Patrick Donnelly
01-14-2008, 07:32 PM
No, right now it's worse than that.




I'm still a senior in high school, living at home, and don't get to leave for another 7 months! http://img362.imageshack.us/img362/1091/iconwackobz7.gif

Scott Kustes
01-15-2008, 04:41 AM
Just because something is allowed on the Paleo diet doesn't mean that it should be eaten in unlimited quantities.
Honey is a perfect example.

Eva Claire Synkowski
01-15-2008, 07:11 AM
I've been using Nutiva, their hemp protein seems to have the most insoluble fiber, as well as zinc and magnesium.

jordan - how do you eat your hemp protein? i mix mine with coconut milk to make a "yogurt" type meal... but looking for other ideas.

Jordan Glasser
01-15-2008, 03:07 PM
jordan - how do you eat your hemp protein? i mix mine with coconut milk to make a "yogurt" type meal... but looking for other ideas.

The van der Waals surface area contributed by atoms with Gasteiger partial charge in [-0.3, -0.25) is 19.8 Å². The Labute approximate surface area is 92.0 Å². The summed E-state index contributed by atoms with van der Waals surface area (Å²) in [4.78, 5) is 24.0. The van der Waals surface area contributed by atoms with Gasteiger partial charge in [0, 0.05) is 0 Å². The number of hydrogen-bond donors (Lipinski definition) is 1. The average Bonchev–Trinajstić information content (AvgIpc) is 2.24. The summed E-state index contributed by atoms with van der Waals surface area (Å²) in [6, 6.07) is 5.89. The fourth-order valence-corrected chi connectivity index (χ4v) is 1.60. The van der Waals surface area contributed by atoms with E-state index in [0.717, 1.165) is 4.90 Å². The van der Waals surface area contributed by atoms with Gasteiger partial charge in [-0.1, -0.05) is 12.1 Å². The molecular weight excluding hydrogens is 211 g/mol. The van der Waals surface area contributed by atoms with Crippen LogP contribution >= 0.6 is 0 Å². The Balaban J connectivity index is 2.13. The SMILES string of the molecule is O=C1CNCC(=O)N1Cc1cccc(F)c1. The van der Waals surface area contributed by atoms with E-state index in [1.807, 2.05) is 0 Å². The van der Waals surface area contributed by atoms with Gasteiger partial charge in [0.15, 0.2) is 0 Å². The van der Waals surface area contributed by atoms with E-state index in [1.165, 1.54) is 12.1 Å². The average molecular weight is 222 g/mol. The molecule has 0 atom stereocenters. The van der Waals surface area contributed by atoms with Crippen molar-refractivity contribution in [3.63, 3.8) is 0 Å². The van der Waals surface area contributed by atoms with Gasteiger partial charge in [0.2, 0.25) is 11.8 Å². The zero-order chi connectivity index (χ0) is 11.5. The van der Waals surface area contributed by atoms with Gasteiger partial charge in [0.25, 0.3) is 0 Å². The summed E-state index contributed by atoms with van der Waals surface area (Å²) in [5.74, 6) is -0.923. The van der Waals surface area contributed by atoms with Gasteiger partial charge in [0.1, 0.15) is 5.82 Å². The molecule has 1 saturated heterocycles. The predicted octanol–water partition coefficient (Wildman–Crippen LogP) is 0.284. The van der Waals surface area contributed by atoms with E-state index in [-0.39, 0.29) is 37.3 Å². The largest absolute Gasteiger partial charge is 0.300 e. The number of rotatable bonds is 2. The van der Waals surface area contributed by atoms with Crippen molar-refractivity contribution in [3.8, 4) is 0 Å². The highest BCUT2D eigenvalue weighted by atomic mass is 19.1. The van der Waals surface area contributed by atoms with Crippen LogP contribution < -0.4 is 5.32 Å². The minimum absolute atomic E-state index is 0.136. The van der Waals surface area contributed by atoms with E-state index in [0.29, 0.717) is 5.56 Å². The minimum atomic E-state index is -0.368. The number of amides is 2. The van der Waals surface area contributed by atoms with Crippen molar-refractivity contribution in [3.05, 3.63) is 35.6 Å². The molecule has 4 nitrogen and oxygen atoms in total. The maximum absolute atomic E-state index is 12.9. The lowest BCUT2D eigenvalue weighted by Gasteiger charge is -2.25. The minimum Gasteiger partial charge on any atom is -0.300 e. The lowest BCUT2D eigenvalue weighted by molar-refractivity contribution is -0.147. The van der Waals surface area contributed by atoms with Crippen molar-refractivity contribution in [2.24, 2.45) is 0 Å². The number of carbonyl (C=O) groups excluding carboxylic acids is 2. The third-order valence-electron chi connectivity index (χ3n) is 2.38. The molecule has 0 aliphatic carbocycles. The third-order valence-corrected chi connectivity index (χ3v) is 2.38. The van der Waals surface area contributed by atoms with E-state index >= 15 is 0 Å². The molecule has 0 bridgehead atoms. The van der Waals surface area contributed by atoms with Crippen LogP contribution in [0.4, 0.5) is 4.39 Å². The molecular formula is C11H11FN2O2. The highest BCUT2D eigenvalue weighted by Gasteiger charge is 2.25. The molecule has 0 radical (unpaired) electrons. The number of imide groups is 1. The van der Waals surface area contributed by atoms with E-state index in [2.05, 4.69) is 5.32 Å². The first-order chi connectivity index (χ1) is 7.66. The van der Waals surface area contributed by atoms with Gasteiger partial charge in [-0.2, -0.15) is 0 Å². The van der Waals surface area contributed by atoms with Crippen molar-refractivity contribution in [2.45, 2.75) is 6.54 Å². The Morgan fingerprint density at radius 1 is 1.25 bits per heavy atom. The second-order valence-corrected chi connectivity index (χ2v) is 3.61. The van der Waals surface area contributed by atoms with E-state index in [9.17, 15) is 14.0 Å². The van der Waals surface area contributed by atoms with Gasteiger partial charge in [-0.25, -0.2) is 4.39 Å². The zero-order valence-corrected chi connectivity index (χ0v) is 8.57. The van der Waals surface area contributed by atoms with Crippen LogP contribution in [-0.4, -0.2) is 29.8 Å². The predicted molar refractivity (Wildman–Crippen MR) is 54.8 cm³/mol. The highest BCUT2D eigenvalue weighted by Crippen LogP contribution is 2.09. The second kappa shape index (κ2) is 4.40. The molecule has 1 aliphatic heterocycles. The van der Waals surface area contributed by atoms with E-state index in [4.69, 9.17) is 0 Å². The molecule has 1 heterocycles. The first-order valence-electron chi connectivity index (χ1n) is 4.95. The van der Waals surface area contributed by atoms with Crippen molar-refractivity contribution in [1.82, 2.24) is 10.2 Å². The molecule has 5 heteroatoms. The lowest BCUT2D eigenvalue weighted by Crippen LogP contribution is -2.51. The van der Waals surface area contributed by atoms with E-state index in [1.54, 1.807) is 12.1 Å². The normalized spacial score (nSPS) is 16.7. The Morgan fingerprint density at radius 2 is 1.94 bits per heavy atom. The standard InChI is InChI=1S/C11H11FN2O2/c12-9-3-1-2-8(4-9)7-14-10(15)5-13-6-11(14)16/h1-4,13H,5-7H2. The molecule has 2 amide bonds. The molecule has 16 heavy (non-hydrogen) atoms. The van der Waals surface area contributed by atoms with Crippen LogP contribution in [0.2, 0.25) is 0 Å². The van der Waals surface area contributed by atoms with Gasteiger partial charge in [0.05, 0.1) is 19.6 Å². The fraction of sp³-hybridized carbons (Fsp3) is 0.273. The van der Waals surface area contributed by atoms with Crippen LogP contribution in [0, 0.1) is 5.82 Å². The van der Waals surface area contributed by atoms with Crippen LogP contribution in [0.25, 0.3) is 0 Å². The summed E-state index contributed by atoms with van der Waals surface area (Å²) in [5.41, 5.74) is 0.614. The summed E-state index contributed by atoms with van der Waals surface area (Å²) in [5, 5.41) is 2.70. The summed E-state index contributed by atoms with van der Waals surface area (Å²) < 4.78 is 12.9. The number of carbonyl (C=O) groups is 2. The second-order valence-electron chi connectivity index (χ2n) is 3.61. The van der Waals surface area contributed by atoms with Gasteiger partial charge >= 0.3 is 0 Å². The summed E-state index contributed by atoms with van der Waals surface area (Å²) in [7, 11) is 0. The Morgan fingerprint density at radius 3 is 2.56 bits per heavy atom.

Before I give you my answer, know that I started making "this" because I was trying to eat all the things in my fridge/pantry that I haven't touched in months.

Frozen berries (varies between 15 gr and 30 gr net carbs)
scoop of pea protein (Vanilla flavor, by Pure advantage)
15-30 gr of Hemp protein
10 gr of raw cocao nibs
lots of cinnamon or pumpkin spice

I add a little water and mix it with a spoon. The pea protein thickens with water and makes a paste, as long as you don't add too much.

Things to note. I used to HATE the taste of the pea protein, but I am addicted to this little bowl of goodness. It's been my staple breakfast for the last little while. It also get used as a PWO, or if I'm lazy eat it as a snack.

I'd rather not be eating so many berries, but, somehow I've dropped a good 5 pounds (All BF) since adding this to my diet daily. I did also start drinking my homemade kombucha at the same time, so there's more to it then just my breakfast.


Here's the pea protein I use. Like I said, I first couldn't stand the taste, but for some reason I am loving it when I mix it this way.
http://www.veganessentials.com/catalog/pure-advantage-natural-pea-protein--22-lb-jug.htm)

sarena kopciel
01-15-2008, 03:15 PM